Built as an ironic and crass simulation of the modern life of crime, Grand Theft Auto 5 is replete with downtown bank robberies, cold-blooded assassinations, and expensive therapy on the shore of Laguna Beach. Like its duplicitous characters, the video game leads a double life. For many, Grand Theft Auto 5 is a straightforward shooter; for some, it's an experimental art prompt.
Take, for example, the San Andreas Streaming Deer Cam, a live video stream of an artificially intelligent deer wandering the 100 square miles of San Andreas, the game's parody of Los Angeles and Northern California. Created by artist Brent Watanabe, the modification to Grand Theft Auto 5 emphasizes the craftsmanship that went into the designing the original game.
"In the past 48 hours," reads the official site's video description, "the deer has wandered along a moonlit beach, caused a traffic jam on a major freeway, been caught in a gangland gun battle, and been chased by the police."
We've seen other game designers tweak and modify San Andreas to feature cartoon characters, non-Newtonian physics, and biblical floods. Real world photographers have used the virtual world as a place to ply their trade. What's fascinating about the Deer Cam is that it's meant to be watched, rather than played. A stream of a computer-controlled deer removes the game's two defining features (freedom and violence) and emphasizes what player can't control (the art and the AI).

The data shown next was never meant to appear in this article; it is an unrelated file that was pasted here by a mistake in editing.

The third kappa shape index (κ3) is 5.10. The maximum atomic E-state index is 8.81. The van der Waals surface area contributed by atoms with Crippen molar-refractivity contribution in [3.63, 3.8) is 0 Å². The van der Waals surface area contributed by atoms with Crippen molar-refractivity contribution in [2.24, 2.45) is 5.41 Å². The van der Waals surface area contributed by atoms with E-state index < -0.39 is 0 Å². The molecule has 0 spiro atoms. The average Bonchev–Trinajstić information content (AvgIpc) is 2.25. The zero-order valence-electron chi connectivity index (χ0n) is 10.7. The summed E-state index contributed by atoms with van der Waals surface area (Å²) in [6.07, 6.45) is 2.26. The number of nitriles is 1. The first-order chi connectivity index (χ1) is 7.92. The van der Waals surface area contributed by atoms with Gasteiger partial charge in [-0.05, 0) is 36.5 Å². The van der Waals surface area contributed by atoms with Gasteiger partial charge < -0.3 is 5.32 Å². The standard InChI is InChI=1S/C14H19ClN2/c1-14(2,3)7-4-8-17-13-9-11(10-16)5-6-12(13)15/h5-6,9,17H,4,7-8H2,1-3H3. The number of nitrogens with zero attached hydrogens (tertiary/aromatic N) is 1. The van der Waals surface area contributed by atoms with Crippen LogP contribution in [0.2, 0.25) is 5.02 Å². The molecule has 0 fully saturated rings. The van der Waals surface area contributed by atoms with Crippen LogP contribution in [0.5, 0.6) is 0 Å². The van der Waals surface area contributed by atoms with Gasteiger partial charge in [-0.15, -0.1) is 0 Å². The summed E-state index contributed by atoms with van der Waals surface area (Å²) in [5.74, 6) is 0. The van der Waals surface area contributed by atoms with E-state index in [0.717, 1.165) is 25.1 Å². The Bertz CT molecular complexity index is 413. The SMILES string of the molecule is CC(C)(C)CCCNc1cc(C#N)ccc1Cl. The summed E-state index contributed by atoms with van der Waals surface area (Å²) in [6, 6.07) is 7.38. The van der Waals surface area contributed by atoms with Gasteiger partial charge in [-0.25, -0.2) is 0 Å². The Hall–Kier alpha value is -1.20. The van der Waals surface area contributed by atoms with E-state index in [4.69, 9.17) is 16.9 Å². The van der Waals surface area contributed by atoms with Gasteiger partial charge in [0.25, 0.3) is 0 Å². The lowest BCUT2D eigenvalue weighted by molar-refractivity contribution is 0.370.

A video game publisher spent millions of dollars and recruited industry-leading artists and designers to produce the most authentic city in the history of video games, then used the city for a story of crime and midlife anxiety. Now artists without budgets are mining that city for the other, sometimes more interesting stories it has to tell.
The deer cam is, sadly, frozen at the time of publish. It is expected to return today at 6:00PM ET. In the meantime, you can watch a recap of footage recorded in late February.